Amid the shift towards neoliberalism and the privatisation of resources, this book provides a radical new lens to view property and property theory. Boldly challenging the conventional theories of property law that have shaped our understanding for centuries, leading expert Paddy Ireland explores the rise and growth of new intangible property forms; the nature of ‘investment’ and of property-as-capital; and the empirical realities of modern property. Raising broader questions about ownership in society, the author ignites a powerful conversation about the increasingly unequal distribution of wealth, forcing us to confront that our current property system bears considerable responsibility for the current ‘polycrisis. This groundbreaking work will set the agenda for a new era in property theory. See website for details. SLSA members can claim a 25% discount: see ASP25.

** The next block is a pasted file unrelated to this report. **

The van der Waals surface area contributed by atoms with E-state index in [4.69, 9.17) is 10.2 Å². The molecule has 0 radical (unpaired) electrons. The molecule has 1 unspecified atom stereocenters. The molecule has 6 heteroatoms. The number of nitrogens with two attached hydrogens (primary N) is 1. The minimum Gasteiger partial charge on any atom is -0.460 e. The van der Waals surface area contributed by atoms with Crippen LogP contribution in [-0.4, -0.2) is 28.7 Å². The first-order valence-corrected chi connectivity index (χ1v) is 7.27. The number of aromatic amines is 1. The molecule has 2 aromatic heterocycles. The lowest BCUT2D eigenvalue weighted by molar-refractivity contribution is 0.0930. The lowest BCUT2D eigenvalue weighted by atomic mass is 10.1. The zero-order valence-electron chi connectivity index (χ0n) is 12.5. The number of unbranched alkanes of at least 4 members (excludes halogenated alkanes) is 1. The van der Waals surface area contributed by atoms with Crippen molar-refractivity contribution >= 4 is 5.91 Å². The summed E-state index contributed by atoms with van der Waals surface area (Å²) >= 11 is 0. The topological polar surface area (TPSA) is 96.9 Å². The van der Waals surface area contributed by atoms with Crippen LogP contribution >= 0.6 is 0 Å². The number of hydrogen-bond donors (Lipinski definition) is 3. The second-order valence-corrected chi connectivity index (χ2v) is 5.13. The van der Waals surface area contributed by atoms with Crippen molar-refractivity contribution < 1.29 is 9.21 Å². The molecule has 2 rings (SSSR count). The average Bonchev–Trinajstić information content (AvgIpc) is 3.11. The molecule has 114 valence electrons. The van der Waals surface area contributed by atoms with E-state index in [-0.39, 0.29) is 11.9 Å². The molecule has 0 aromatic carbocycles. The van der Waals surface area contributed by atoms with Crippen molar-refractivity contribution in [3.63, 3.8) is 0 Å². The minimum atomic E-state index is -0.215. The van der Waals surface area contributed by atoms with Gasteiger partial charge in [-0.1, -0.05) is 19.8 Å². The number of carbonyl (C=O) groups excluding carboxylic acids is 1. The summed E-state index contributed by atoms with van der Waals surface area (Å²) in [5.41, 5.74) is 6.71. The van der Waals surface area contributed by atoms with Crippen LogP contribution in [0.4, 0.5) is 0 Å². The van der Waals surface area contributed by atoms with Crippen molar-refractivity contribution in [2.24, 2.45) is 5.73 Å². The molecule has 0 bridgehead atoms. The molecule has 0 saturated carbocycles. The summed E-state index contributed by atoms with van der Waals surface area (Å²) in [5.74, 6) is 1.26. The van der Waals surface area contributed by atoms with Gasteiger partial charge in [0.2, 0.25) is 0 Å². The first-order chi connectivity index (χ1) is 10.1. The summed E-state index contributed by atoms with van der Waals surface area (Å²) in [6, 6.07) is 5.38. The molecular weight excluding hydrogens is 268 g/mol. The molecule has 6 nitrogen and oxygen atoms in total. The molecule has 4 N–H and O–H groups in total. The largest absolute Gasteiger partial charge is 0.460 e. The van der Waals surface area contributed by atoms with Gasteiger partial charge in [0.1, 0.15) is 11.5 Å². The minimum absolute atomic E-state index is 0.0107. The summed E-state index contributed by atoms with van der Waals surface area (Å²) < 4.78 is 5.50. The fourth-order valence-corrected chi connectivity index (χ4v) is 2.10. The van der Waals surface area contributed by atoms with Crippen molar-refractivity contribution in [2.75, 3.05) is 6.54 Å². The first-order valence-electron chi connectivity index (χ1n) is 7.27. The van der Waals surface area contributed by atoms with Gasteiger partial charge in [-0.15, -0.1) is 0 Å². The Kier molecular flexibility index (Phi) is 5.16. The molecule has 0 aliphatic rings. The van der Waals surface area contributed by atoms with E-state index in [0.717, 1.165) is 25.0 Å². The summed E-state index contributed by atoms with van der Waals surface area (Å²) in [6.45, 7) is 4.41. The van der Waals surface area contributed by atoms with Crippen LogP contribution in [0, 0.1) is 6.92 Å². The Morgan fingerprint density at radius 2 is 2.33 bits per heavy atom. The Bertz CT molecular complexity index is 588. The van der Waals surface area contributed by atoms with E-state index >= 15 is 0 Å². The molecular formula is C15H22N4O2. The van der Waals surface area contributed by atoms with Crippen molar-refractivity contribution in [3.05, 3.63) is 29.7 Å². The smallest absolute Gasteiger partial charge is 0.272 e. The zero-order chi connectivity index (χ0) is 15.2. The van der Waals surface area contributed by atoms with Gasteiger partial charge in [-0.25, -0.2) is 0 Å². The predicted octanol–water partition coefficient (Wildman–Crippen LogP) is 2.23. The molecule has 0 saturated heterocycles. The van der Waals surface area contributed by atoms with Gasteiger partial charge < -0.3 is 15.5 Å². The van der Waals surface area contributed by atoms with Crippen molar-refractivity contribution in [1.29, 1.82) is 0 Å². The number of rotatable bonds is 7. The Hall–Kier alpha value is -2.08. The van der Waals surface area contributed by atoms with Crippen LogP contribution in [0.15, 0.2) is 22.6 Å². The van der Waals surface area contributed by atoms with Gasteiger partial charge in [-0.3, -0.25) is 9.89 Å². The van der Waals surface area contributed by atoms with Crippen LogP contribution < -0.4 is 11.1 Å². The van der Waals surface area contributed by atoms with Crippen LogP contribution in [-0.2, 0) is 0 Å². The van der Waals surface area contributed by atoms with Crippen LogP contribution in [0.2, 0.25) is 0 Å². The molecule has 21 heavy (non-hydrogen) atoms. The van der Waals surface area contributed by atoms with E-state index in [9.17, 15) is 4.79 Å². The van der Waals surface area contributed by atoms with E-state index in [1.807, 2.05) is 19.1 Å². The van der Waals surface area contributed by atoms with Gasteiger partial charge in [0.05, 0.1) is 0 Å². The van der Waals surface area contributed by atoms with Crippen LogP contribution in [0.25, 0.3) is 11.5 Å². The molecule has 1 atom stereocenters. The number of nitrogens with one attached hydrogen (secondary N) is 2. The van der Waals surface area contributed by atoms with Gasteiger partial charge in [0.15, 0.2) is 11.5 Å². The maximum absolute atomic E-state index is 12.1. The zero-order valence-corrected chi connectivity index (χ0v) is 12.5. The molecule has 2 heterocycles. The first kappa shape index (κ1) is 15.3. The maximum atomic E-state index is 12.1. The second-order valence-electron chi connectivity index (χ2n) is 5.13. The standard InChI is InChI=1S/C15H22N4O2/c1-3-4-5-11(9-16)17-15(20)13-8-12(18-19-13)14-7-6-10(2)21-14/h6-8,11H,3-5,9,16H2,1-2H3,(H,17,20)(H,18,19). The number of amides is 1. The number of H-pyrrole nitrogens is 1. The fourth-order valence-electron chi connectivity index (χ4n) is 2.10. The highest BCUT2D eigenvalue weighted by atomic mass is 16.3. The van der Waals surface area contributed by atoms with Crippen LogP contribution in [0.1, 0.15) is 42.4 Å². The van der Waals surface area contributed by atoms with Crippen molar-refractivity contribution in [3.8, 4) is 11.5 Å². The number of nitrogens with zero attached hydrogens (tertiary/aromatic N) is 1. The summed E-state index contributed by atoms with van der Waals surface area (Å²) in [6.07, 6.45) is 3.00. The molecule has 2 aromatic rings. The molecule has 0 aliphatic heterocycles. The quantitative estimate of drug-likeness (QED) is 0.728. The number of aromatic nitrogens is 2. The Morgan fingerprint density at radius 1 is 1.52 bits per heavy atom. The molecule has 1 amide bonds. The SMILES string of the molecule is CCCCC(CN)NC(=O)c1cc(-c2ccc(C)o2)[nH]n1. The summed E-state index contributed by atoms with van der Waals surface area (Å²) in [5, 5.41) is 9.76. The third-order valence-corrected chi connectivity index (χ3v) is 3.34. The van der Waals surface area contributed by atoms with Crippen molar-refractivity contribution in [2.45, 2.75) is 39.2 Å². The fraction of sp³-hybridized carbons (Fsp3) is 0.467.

New book: Free Movement and Welfare Access in the European Union: Re-Balancing Conflicting Interests in Citizenship Jurisprudence by Victoria Hooton: 20% discount available.

This book, published by Hart, assesses EU free movement law and its balancing of fundamental EU objectives and its member states’ concerns regarding their welfare systems. It takes a dual approach: a combination of doctrinal analysis of EU citizenship case law and mobility data. This clearly shows an imbalance between the representation and protection of these conflicting interests in EU case law. The study goes on to identify avenues for reform and to highlight the importance of the principle of proportionality for attaining a legitimate balance of interests. This will be much welcomed by scholars of EU free movement and citizenship law. See website for details. Use code GLR BD8 at checkout. Note: SLSA members are eligible for 20% discount on all Hart titles.

New book: Human Rights and the Care of Older People: Dignity, Vulnerability, and the Anti-Torture Norm by Maeve O'Rourke